Hardly anyone would be tempted to say that the statement, "Any two balls in this urn that have the same color also have the same flavor," expresses a synthetic a priori truth. Other propositions have, however, been taken to be synthetic a priori. Hume and many of his successors noticed that typical inductive inferences, such as our example concerning licorice-flavored black balls, would seem perfectly sound if we could have recourse to some sort of principle of uniformity of nature. If we could only prove that the course of nature is uniform, that the future will be like the past, or that uniformities that have existed thus far will continue to hold in the future, then we would seem to be justified in generalizing from past cases to future cases--from the observed to the unobserved. Indeed, Hume suggests that we presuppose in our inductive reasoning a principle from which the third premise of 2 would follow as a special case: "We always presume, when we see like sensible qualities, that they have like secret powers, and expect that effects, similar to those which we have experienced, will follow from them."5 Again, "From causes which appear similar we expect similar effects. This is the sum of all our experimental conclusions."6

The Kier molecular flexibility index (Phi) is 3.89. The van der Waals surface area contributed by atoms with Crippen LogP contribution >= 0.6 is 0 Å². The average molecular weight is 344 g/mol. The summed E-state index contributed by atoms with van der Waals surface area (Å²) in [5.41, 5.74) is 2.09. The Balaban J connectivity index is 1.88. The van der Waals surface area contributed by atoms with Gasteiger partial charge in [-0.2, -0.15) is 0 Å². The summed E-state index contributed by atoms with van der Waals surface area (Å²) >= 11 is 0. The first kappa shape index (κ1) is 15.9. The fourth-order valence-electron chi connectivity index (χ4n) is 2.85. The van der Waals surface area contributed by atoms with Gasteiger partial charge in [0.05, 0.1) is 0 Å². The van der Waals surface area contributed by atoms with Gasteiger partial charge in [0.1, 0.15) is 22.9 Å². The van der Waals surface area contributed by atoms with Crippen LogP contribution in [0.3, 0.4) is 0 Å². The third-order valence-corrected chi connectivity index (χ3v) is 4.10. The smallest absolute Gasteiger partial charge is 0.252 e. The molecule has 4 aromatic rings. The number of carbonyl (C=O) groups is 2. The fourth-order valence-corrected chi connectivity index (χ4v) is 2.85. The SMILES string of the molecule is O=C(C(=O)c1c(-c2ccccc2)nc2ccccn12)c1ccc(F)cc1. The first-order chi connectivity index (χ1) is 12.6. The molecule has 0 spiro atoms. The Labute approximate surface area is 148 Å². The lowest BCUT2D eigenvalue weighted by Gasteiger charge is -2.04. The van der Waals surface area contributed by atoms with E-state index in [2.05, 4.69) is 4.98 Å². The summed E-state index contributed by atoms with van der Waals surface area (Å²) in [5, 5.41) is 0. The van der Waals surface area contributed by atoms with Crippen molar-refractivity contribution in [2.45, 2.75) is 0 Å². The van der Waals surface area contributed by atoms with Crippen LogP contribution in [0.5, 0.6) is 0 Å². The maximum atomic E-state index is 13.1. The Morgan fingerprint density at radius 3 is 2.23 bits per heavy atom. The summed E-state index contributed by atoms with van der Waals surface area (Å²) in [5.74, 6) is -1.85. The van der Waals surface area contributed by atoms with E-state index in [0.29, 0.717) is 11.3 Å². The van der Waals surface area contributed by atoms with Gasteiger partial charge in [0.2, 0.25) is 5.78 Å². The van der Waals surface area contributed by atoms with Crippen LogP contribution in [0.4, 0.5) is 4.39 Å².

Hume's searching examination of the principle of uniformity of nature revealed no ground on which it could be taken as a synthetic a priori principle. For all we can know a priori, Hume argued, the course of nature might change, the future might be radically unlike the past, and regularities that have obtained in respect to observed events might prove completely inapplicable to unobserved cases. We have found by experience, of course, that nature has exhibited a high degree of uniformity and regularity so far, and we infer inductively that this will continue, but to use an inductively inferred generalization as a justification for induction, as Hume emphasized, would be flagrantly circular. He concluded, in fact, that there are no synthetic a priori principles in virtue of which we could have demonstrative inferences that are ampliative. Hume recognized two kinds of reasoning: reasoning concerning relations of ideas and reasoning concerning matters of fact and existence. The former is demonstrative but nonampliative while the latter is ampliative but not necessarily truth-preserving.